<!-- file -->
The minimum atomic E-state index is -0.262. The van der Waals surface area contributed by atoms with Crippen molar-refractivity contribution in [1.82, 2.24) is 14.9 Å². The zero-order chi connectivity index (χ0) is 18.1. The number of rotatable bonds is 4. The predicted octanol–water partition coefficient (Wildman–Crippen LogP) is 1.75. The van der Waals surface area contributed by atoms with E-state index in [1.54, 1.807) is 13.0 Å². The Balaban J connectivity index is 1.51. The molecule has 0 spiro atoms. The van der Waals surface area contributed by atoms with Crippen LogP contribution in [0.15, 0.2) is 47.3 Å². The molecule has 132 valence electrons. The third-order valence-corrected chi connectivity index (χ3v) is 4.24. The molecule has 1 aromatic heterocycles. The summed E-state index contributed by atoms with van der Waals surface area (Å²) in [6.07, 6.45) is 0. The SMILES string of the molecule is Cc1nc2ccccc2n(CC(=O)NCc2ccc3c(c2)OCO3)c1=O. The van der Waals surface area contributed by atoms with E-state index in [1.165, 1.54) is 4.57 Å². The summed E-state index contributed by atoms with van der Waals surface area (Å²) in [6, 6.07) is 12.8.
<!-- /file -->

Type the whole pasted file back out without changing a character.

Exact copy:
The minimum atomic E-state index is -0.262. The van der Waals surface area contributed by atoms with Crippen molar-refractivity contribution in [1.82, 2.24) is 14.9 Å². The zero-order chi connectivity index (χ0) is 18.1. The number of rotatable bonds is 4. The predicted octanol–water partition coefficient (Wildman–Crippen LogP) is 1.75. The van der Waals surface area contributed by atoms with E-state index in [1.54, 1.807) is 13.0 Å². The Balaban J connectivity index is 1.51. The molecule has 0 spiro atoms. The van der Waals surface area contributed by atoms with Crippen LogP contribution in [0.15, 0.2) is 47.3 Å². The molecule has 132 valence electrons. The third-order valence-corrected chi connectivity index (χ3v) is 4.24. The molecule has 1 aromatic heterocycles. The summed E-state index contributed by atoms with van der Waals surface area (Å²) in [6.07, 6.45) is 0. The SMILES string of the molecule is Cc1nc2ccccc2n(CC(=O)NCc2ccc3c(c2)OCO3)c1=O. The van der Waals surface area contributed by atoms with E-state index in [1.165, 1.54) is 4.57 Å². The summed E-state index contributed by atoms with van der Waals surface area (Å²) in [6, 6.07) is 12.8.